Occasional Setbacks and “How am I?”

Thursday afternoon Kate took a call from the body shop that is repairing her car. They said her car was ready to be picked up and that the cost was just under $3,000. This is pretty close to their original estimate, but I had not told Kate how much it was going to be. She called me right away to let me know, and I could tell she was depressed. She had no idea what it was going to run. That has continued through today and has been reflected in a little irritability. I believe she is coming out of it though. When I returned from the grocery store about 15 minutes ago, she said she wanted to tell me she loved me. I considered that an apology for her mood the past couple of days.

In my previous post I was intending to say how each of us is getting along as we approach the second anniversary of our receiving the official news that she has AD. I believe I conveyed how she is getting along but ran out of time before commenting on my adjustment. Here it is.

On the whole I am doing well. I have made many adjustments. Among those has been accepting things that she does that are not the way I would do them (the way she loads the dishwasher, or leaves dirty dishes on the counter without rinsing). It also includes responding to her wishes more quickly. Things that I would have tried to explain, I don’t. That is because she stops me. It is amazing how many times she stops me during a given day. She simply says, “Let’s not discuss it.” I immediately drop the subject.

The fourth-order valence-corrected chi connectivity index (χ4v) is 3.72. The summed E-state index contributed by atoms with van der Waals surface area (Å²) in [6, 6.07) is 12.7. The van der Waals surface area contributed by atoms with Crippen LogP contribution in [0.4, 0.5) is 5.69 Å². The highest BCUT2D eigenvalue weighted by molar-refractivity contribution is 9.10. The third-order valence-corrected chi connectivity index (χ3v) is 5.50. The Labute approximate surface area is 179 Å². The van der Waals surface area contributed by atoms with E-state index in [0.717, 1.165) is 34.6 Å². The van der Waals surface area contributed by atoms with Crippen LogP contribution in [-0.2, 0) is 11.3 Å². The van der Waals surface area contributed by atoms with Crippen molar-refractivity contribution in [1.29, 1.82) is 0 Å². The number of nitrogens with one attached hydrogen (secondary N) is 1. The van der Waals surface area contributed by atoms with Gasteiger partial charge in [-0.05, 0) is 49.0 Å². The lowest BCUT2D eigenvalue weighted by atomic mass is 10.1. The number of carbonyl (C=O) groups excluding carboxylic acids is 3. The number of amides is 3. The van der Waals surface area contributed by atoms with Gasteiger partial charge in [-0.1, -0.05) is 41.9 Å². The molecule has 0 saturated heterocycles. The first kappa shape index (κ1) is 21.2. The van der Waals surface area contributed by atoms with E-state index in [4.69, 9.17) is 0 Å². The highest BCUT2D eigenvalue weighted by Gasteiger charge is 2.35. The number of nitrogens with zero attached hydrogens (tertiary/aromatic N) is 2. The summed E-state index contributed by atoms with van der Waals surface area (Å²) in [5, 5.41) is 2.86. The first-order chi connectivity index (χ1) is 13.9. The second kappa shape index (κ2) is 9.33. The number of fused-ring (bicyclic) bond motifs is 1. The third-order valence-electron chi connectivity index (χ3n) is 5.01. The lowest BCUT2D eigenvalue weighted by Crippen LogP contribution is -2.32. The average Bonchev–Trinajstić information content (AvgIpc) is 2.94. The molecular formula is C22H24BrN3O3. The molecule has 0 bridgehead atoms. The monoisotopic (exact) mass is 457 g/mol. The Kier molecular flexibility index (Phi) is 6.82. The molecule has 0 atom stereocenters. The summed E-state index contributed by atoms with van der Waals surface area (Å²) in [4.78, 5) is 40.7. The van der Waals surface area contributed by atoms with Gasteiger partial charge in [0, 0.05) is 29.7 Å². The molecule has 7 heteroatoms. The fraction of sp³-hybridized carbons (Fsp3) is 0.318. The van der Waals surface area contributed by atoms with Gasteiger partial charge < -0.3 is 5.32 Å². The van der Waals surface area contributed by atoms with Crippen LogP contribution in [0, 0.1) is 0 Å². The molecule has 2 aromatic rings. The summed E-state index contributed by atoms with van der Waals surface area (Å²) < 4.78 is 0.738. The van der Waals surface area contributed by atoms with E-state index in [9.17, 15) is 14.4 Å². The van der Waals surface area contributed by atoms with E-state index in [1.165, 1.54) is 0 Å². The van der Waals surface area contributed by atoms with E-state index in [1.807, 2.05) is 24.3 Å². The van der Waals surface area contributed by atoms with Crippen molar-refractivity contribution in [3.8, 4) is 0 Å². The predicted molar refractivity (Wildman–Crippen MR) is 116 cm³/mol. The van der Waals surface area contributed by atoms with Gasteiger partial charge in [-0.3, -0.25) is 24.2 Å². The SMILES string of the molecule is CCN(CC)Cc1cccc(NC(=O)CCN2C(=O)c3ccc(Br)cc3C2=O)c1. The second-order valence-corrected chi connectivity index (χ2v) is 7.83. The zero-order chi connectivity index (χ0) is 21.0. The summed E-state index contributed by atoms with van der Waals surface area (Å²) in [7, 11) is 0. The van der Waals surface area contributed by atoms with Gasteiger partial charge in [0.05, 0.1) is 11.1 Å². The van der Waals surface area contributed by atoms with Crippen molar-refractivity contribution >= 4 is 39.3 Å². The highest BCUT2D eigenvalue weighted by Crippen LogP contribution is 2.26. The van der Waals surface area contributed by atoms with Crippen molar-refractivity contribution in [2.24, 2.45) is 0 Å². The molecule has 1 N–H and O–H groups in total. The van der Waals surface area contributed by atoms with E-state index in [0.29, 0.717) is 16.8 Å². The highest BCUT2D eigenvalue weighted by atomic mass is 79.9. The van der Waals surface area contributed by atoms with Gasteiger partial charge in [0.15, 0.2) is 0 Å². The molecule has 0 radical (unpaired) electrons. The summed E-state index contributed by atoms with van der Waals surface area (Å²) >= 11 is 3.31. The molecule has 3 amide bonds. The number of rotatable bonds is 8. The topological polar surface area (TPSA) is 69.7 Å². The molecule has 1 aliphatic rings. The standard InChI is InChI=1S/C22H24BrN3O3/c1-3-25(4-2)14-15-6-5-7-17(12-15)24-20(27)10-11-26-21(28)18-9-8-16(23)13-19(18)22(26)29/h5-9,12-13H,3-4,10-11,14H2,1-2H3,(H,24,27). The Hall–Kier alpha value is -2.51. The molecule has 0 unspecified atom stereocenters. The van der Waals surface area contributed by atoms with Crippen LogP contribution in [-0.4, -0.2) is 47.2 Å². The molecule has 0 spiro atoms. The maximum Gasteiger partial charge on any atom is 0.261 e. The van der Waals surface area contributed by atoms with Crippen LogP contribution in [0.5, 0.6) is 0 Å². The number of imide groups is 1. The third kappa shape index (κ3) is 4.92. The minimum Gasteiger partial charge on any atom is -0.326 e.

Thinking of my actions, I believe I am doing very well. On the other hand, I do feel the stress involved in taking care of Dad and Kate. It is remarkable how similar some of their symptoms are. One example is their desire not to discuss anything that I want to discuss or hear more about or to have them explain. I interpret this as occurring because the condition of their brains does not enable them to do it. The simplest things can cause problems; so explaining why she wants something or did something is just too difficult, really impossible.

The other things that cause more stress than I am accustomed to involve the sheer amount of time required to take care of them. For that reason I get behind on other things like returning phone calls, paying bills, or completing other tasks.

I am taking more time away from the office and will probably stop going in every morning in the next few months. That will give me even less time to do the various things I need to do for myself or to run the household, but I will be able to spend more time directly helping Kate. Her condition has given me much appreciation for the need for two people to run a household. Since I am doing it all, I am always hopping.

The last thing I would say is that my mood goes up and down. Sometimes I feel very good. At other times I am low. That is directly related to my experiences with Kate as well as Dad. I come home visiting Dad worn out from trying so hard to please him and discovering that it doesn’t appear to make any difference.

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